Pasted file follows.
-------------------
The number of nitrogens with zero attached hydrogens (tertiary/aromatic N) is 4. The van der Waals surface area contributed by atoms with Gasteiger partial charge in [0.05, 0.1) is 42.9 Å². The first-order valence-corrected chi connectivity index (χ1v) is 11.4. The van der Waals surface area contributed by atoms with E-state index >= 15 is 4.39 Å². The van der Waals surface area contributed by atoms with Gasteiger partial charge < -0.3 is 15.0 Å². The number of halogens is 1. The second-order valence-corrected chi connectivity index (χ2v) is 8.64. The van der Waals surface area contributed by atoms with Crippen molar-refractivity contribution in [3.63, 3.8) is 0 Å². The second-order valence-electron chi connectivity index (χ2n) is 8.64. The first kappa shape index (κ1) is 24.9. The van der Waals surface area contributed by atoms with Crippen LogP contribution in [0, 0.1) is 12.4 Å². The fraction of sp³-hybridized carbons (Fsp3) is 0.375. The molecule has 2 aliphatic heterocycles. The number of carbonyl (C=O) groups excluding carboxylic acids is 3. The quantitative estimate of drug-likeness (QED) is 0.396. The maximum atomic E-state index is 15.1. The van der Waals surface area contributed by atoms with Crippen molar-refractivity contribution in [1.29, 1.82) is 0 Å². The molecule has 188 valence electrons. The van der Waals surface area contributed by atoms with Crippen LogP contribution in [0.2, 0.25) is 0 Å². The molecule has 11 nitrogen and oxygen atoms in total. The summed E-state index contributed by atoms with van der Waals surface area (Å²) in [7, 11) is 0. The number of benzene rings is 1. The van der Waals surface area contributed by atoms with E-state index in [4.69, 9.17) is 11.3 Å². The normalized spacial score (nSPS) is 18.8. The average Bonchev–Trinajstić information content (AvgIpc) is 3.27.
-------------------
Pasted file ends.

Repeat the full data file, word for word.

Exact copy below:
The number of nitrogens with zero attached hydrogens (tertiary/aromatic N) is 4. The van der Waals surface area contributed by atoms with Gasteiger partial charge in [0.05, 0.1) is 42.9 Å². The first-order valence-corrected chi connectivity index (χ1v) is 11.4. The van der Waals surface area contributed by atoms with E-state index >= 15 is 4.39 Å². The van der Waals surface area contributed by atoms with Gasteiger partial charge < -0.3 is 15.0 Å². The number of halogens is 1. The second-order valence-corrected chi connectivity index (χ2v) is 8.64. The van der Waals surface area contributed by atoms with Crippen molar-refractivity contribution in [3.63, 3.8) is 0 Å². The second-order valence-electron chi connectivity index (χ2n) is 8.64. The first kappa shape index (κ1) is 24.9. The van der Waals surface area contributed by atoms with Crippen LogP contribution in [0, 0.1) is 12.4 Å². The fraction of sp³-hybridized carbons (Fsp3) is 0.375. The molecule has 2 aliphatic heterocycles. The number of carbonyl (C=O) groups excluding carboxylic acids is 3. The quantitative estimate of drug-likeness (QED) is 0.396. The maximum atomic E-state index is 15.1. The van der Waals surface area contributed by atoms with Crippen molar-refractivity contribution in [1.29, 1.82) is 0 Å². The molecule has 188 valence electrons. The van der Waals surface area contributed by atoms with Crippen LogP contribution in [0.2, 0.25) is 0 Å². The molecule has 11 nitrogen and oxygen atoms in total. The summed E-state index contributed by atoms with van der Waals surface area (Å²) in [7, 11) is 0. The number of benzene rings is 1. The van der Waals surface area contributed by atoms with E-state index in [4.69, 9.17) is 11.3 Å². The normalized spacial score (nSPS) is 18.8. The average Bonchev–Trinajstić information content (AvgIpc) is 3.27.